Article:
Archive for June, 2010

Whose in charge?

June 16, 2010

Last evening the common response of those commenting on the President’s speech was distress that he had not really made it clear to the American public that he was in charge of the oil spill and of recovery from it.  This view of things began approximately one to two weeks after the spill began.  Initially, most folks recognized that it was BP that had caused the spill, and therefore, it was BP that was responsible for capping the spill and cleaning up after it.  

 But when time went on and the oil kept gushing from the well and spreading out over the Gulf the entire development came to be perceived as a national catastrophe which the federal government was responsible to manage, including stopping the gushing and spearheading the recovery.  The fact that the spill continues and that at best the recovery only drags along leads folks to charge the president with a failure of leadership in handling this crisis.

To charge the President with a failure of  leadership in this crisis is at best naive, and at worst downright perverse.  It is naive if it fails to recognize the controlling realities that give shape to this crisis.  It is perverse if it undermines such leadership as the President is providing and deflects public attention away from those controlling realities.

The controlling realities are:

first,  that the crisis was created by a private coroporation, BP, that put a higher premium on earning profits for shareholders than on looking after the safety of its workers and the reduction of the risks surrounding its activities;

second, that neither BP (nor any other oil companies)  have developed technologies or protocols for addressing the possibility of  failures such as that of  the Deep Horizon well and the potential aftermath that would follow from such failures;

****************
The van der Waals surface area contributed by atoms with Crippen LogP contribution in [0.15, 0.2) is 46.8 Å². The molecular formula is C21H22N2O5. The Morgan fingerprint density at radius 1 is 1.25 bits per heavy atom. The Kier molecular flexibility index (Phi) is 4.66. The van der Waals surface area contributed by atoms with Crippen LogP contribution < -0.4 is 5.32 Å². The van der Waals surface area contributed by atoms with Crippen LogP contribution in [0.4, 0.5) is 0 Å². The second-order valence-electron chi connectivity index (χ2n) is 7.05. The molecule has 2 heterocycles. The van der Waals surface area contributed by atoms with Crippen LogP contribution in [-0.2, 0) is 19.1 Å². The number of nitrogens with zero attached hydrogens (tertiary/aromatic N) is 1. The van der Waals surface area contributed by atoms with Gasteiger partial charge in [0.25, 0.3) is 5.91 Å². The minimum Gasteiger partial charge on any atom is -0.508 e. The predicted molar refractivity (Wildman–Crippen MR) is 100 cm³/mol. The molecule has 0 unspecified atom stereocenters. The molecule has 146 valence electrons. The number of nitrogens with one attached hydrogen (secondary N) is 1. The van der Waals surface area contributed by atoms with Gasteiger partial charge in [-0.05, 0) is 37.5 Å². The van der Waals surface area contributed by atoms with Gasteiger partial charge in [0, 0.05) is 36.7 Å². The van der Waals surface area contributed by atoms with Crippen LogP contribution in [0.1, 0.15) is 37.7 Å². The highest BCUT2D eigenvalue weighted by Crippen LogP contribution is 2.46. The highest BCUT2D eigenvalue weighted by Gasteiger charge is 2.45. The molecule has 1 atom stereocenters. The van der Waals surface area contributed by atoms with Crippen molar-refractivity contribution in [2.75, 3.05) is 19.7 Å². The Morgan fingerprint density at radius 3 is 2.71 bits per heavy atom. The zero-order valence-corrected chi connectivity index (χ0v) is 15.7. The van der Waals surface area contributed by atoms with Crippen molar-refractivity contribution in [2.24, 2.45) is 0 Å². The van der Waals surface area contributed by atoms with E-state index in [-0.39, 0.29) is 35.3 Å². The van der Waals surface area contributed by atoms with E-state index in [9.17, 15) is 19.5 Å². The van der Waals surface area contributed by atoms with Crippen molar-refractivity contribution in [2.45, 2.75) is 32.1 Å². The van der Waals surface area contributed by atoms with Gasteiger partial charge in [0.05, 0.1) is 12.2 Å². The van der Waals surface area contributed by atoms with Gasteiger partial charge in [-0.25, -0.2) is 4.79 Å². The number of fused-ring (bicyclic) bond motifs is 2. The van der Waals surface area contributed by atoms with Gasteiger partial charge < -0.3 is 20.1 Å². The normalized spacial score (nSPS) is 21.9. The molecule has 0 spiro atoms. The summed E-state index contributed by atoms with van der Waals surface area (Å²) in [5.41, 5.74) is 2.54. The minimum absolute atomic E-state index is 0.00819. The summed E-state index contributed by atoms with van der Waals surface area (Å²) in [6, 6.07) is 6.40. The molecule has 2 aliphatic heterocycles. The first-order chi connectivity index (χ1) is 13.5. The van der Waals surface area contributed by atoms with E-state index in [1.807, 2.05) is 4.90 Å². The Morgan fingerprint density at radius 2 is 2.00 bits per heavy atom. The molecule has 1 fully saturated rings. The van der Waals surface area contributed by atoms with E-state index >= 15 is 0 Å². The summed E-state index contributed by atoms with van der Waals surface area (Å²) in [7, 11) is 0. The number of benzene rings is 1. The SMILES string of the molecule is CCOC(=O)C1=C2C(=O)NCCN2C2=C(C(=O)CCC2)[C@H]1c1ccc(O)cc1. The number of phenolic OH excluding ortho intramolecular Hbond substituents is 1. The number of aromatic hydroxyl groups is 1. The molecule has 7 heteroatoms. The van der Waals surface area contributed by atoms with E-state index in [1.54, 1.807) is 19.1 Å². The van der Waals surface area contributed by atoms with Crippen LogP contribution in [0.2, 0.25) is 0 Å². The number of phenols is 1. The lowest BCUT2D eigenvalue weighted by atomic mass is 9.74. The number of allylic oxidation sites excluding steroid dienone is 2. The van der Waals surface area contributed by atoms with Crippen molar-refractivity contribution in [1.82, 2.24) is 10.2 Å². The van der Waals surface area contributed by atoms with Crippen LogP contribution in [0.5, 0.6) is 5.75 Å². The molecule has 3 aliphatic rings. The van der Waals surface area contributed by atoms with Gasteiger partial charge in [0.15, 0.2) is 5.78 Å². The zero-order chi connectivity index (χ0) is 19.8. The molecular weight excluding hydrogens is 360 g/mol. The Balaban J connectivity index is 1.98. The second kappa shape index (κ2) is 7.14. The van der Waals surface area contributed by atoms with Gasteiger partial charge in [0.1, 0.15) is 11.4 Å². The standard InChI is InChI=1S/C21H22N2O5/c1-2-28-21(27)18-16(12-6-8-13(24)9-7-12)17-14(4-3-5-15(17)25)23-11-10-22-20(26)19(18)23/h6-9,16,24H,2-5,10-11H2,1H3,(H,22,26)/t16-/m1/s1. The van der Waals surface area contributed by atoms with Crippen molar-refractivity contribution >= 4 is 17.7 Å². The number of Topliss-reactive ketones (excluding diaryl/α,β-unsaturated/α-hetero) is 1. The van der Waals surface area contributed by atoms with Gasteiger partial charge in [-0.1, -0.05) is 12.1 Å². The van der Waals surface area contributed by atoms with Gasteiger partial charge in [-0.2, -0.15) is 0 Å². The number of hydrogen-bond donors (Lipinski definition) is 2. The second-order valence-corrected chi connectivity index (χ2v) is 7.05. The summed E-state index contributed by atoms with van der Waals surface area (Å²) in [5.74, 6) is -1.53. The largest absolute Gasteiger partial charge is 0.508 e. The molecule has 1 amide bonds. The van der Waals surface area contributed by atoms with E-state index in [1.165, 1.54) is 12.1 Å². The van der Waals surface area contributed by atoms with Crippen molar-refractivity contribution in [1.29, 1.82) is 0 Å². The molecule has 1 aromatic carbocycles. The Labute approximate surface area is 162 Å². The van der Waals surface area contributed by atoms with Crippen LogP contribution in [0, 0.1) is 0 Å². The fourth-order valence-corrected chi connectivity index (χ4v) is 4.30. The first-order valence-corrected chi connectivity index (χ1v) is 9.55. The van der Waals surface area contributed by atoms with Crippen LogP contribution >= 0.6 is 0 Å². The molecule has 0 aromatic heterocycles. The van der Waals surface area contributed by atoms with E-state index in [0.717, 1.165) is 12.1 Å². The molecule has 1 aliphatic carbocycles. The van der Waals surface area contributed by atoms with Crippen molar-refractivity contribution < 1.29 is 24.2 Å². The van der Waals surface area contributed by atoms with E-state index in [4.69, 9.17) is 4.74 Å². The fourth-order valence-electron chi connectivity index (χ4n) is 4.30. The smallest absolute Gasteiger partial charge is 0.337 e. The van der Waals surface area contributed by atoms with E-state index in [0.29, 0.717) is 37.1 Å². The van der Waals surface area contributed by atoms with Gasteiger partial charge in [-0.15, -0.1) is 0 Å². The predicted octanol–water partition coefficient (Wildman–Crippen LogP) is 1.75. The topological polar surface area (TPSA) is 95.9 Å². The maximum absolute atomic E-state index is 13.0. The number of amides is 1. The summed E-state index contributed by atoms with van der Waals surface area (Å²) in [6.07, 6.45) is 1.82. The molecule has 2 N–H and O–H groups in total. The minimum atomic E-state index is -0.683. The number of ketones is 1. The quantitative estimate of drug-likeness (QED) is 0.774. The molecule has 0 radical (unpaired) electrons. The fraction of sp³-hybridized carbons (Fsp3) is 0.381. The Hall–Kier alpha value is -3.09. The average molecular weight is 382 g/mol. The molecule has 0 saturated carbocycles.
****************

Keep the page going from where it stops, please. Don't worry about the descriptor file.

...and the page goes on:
third, that whether the federal government should or should not have anticipated such failures and developed the necessary technologies and protocols for addressing them, this was never on any politician’s agenda, nor were the American people pressing the government to do so;

fourth, that any extant technology for adressing well failures or spill recovery is owned and under the management of BP, and by extension other oil companies and related industries;

fifth, and most importantly, were the President to insist that he is in charge, and to claim that he was taking charge, this would in effect shift responsibility from BP to the federal government, even though the federal government as such was powerless either to cap wells, or to put in place the equipment and operations necessary to contain the spill;

sixth, if from the outset the President had insisted on being in charge of capping the flow and containing the spill, he would have committed political suicide;  much lesser agressive measures relative to the nation’s financial institutions and the major automobile industries have led to charges as extreme as socialism and nazism.  The President is accused by all of his opponents of exceeding the limits of reasonable federal power.  What would they have thought if he had in fact taken control of BP, which would have been the only way that he could have effectively taken control?

It is time to recognize that we all share in the consequences of the gulf catastrophe and that it is, therefore, in our mutual interest to support  the President in his efforts to hold BP accountable and responsible for both capping the well and cleaning up the mess.  The President should not take charge of a situation created by private industry and for the resolution of which private industry holds all of the available technology and equipment , however inadequate that technology and equipment may be.